Andrea Zittel is an American sculptor and installation artist that uses social practice as a medium for her work. She graduated from San Diego State University with a Bachelor’s in Painting/Sculpture and from the Rhode Island School of Design with an MFA in Sculpture. Today, Zittel resides in Joshua Tree, California, where she continues to work and where she has offered the experience of the Wagon Station Encampment since 2004. The Encampment is open to artists, writers, thinkers, hikers, campers, or those conducting research who share Andrea’s affinity for the high desert. The experience is multidimensional, allowing participants the freedom for personal exploration and the opportunity to bond with an intimate community. “Everybody has their desert fantasy; my particular fantasy was probably living on an alien landscape,” the artist said in an interview with ART21. The Encampment is open for one month in fall and for another in spring when the climate agrees, and each month is organized into week-long sessions. Participants typically stay for 1 or 2 sessions. Due to the limited number of spots, those interested are required to complete an application, short bio, and $20 application fee. Those accepted into the Encampment are required to pay a $100 weekly session fee to secure their reservation.The Wagon Station Encampment is a unique experience for individuals such as artists, writers, thinkers, hikers, campers, and researchers that feel called to the desert space and are open to contributing to an intimate community. The experience typically lasts for a week or two, and is open during two month-long seasons annually (typically April and October).
“There are situations where the group will all go on a hike or something, or cook dinner together, but then people kind of hang out in their pods,” one participant said in an ART21 exclusive video. “You can have that private time without it seeming like you’re defecting from the group.”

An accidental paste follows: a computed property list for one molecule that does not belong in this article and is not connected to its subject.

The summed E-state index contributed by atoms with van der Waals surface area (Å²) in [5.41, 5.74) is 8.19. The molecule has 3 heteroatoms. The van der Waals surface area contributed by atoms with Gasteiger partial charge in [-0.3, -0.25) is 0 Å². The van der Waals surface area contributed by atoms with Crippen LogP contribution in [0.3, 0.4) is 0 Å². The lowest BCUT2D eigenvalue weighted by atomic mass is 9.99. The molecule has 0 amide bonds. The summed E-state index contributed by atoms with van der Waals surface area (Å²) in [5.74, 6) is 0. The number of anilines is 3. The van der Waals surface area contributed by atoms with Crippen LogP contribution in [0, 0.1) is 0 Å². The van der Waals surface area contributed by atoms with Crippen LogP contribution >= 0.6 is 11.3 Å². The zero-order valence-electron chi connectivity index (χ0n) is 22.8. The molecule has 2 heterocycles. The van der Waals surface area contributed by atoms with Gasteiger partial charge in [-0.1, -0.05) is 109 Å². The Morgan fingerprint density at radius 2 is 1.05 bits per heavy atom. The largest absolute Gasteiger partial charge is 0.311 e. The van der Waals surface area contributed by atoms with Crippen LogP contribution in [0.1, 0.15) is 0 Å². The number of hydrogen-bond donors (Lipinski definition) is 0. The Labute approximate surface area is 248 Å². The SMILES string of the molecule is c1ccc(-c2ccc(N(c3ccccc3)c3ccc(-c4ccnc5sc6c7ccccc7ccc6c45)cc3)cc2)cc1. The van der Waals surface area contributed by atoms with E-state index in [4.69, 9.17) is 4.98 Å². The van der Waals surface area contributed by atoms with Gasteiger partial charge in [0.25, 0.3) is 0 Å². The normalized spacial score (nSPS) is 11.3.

Andrea designed each of the pods “consciously and intentionally,” to quote one participant.
You can enjoy privacy in your pod, view the night sky, and organize your items neatly in the space.
As aforementioned, the Encampment community is an intimate one. There are twelve A-Z Wagon Stations, a communal outdoor kitchen, open air showers, and composting toilets, according to Zittel’s official site.
Each guest is expected to complete light duties, just like in any other communal living space. The Encampment seeks visitors who are “thoughtful, considerate, and contributors.” These people wouldn’t mind cleaning the kitchen, organizing a chest, or making extra coffee as needed.
Reservations are made through an application process on Zittel’s official site. In addition to an application, you must submit a short bio and an application fee of $20. Once accepted, participants are required to pay a $100 weekly session fee. All fees are non-refundable.
Zittel’s great grandparents were pioneers that settled in the Imperial Valley. She was also interested in the fact that when NASA wanted to test habitation on Mars, they had a station in the Mojave Desert.
Some people might think that the desert is just an empty space with nothing there. “But there’s something about this space that I think really calls to people who want to try and invent their own structures for a living,” the sculptor defended.
**Check out this short video of Andrea Zittel’s Wagon Station Encampment below.**